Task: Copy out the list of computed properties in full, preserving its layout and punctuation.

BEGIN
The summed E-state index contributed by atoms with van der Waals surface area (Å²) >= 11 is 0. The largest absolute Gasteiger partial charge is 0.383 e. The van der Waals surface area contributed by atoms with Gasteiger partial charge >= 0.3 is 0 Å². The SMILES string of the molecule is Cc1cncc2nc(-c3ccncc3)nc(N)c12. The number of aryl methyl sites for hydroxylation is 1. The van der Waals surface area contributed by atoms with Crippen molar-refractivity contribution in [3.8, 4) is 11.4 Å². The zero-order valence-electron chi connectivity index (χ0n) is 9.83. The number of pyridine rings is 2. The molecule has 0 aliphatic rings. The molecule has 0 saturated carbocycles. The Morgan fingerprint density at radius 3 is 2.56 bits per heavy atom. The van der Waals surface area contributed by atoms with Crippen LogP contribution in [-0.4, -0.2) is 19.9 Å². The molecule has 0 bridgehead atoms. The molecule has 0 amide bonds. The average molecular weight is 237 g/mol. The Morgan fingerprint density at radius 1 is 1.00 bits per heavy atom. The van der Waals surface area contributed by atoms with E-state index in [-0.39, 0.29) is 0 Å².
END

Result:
The summed E-state index contributed by atoms with van der Waals surface area (Å²) >= 11 is 0. The largest absolute Gasteiger partial charge is 0.383 e. The van der Waals surface area contributed by atoms with Gasteiger partial charge >= 0.3 is 0 Å². The SMILES string of the molecule is Cc1cncc2nc(-c3ccncc3)nc(N)c12. The number of aryl methyl sites for hydroxylation is 1. The van der Waals surface area contributed by atoms with Crippen molar-refractivity contribution in [3.8, 4) is 11.4 Å². The zero-order valence-electron chi connectivity index (χ0n) is 9.83. The number of pyridine rings is 2. The molecule has 0 aliphatic rings. The molecule has 0 saturated carbocycles. The Morgan fingerprint density at radius 3 is 2.56 bits per heavy atom. The van der Waals surface area contributed by atoms with Crippen LogP contribution in [-0.4, -0.2) is 19.9 Å². The molecule has 0 bridgehead atoms. The molecule has 0 amide bonds. The average molecular weight is 237 g/mol. The Morgan fingerprint density at radius 1 is 1.00 bits per heavy atom. The van der Waals surface area contributed by atoms with E-state index in [-0.39, 0.29) is 0 Å².